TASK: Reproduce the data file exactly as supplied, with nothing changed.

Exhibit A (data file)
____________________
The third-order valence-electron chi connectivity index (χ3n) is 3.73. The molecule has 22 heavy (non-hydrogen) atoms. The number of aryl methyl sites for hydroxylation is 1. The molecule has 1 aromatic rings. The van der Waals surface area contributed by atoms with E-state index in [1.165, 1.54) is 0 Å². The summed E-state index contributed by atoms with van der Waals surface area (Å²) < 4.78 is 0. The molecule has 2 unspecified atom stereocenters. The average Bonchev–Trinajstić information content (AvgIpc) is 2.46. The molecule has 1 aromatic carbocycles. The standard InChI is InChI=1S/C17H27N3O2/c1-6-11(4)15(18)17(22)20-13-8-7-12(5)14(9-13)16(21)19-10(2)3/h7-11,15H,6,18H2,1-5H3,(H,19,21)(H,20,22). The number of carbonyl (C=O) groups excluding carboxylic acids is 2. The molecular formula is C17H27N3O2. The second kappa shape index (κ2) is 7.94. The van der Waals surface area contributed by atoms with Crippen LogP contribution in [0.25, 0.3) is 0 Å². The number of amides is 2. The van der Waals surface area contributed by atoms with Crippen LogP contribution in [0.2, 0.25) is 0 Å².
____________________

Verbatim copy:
The third-order valence-electron chi connectivity index (χ3n) is 3.73. The molecule has 22 heavy (non-hydrogen) atoms. The number of aryl methyl sites for hydroxylation is 1. The molecule has 1 aromatic rings. The van der Waals surface area contributed by atoms with E-state index in [1.165, 1.54) is 0 Å². The summed E-state index contributed by atoms with van der Waals surface area (Å²) < 4.78 is 0. The molecule has 2 unspecified atom stereocenters. The average Bonchev–Trinajstić information content (AvgIpc) is 2.46. The molecule has 1 aromatic carbocycles. The standard InChI is InChI=1S/C17H27N3O2/c1-6-11(4)15(18)17(22)20-13-8-7-12(5)14(9-13)16(21)19-10(2)3/h7-11,15H,6,18H2,1-5H3,(H,19,21)(H,20,22). The number of carbonyl (C=O) groups excluding carboxylic acids is 2. The molecular formula is C17H27N3O2. The second kappa shape index (κ2) is 7.94. The van der Waals surface area contributed by atoms with Crippen LogP contribution in [0.25, 0.3) is 0 Å². The number of amides is 2. The van der Waals surface area contributed by atoms with Crippen LogP contribution in [0.2, 0.25) is 0 Å².